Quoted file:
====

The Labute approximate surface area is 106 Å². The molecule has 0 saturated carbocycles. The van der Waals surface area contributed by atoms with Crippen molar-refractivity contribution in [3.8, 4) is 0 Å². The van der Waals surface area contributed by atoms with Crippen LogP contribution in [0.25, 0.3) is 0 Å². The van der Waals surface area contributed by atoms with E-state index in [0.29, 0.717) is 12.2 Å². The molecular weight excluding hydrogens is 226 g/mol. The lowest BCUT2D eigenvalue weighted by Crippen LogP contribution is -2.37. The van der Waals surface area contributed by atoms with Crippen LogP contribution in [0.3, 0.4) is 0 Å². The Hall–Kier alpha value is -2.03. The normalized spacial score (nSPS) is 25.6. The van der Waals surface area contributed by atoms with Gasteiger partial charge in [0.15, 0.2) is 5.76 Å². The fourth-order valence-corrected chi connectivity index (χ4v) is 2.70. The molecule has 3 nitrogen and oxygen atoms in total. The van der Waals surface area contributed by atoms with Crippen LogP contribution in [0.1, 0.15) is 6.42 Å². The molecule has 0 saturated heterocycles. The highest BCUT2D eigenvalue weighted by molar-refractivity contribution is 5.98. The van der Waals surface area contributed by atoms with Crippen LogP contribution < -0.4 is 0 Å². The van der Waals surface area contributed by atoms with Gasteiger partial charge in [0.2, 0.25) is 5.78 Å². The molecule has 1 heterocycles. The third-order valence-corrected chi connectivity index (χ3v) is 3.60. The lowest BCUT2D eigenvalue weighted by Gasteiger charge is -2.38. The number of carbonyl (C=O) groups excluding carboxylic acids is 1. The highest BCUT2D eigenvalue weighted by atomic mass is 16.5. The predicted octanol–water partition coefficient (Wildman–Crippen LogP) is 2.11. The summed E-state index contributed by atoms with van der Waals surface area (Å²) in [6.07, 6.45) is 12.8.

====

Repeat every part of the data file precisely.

The Labute approximate surface area is 106 Å². The molecule has 0 saturated carbocycles. The van der Waals surface area contributed by atoms with Crippen molar-refractivity contribution in [3.8, 4) is 0 Å². The van der Waals surface area contributed by atoms with Crippen LogP contribution in [0.25, 0.3) is 0 Å². The van der Waals surface area contributed by atoms with E-state index in [0.29, 0.717) is 12.2 Å². The molecular weight excluding hydrogens is 226 g/mol. The lowest BCUT2D eigenvalue weighted by Crippen LogP contribution is -2.37. The van der Waals surface area contributed by atoms with Crippen LogP contribution in [0.3, 0.4) is 0 Å². The Hall–Kier alpha value is -2.03. The normalized spacial score (nSPS) is 25.6. The van der Waals surface area contributed by atoms with Gasteiger partial charge in [0.15, 0.2) is 5.76 Å². The fourth-order valence-corrected chi connectivity index (χ4v) is 2.70. The molecule has 3 nitrogen and oxygen atoms in total. The van der Waals surface area contributed by atoms with Crippen LogP contribution in [0.1, 0.15) is 6.42 Å². The molecule has 0 saturated heterocycles. The highest BCUT2D eigenvalue weighted by molar-refractivity contribution is 5.98. The van der Waals surface area contributed by atoms with Crippen LogP contribution < -0.4 is 0 Å². The van der Waals surface area contributed by atoms with Gasteiger partial charge in [0.2, 0.25) is 5.78 Å². The molecule has 1 heterocycles. The third-order valence-corrected chi connectivity index (χ3v) is 3.60. The lowest BCUT2D eigenvalue weighted by Gasteiger charge is -2.38. The number of carbonyl (C=O) groups excluding carboxylic acids is 1. The highest BCUT2D eigenvalue weighted by atomic mass is 16.5. The predicted octanol–water partition coefficient (Wildman–Crippen LogP) is 2.11. The summed E-state index contributed by atoms with van der Waals surface area (Å²) in [6.07, 6.45) is 12.8.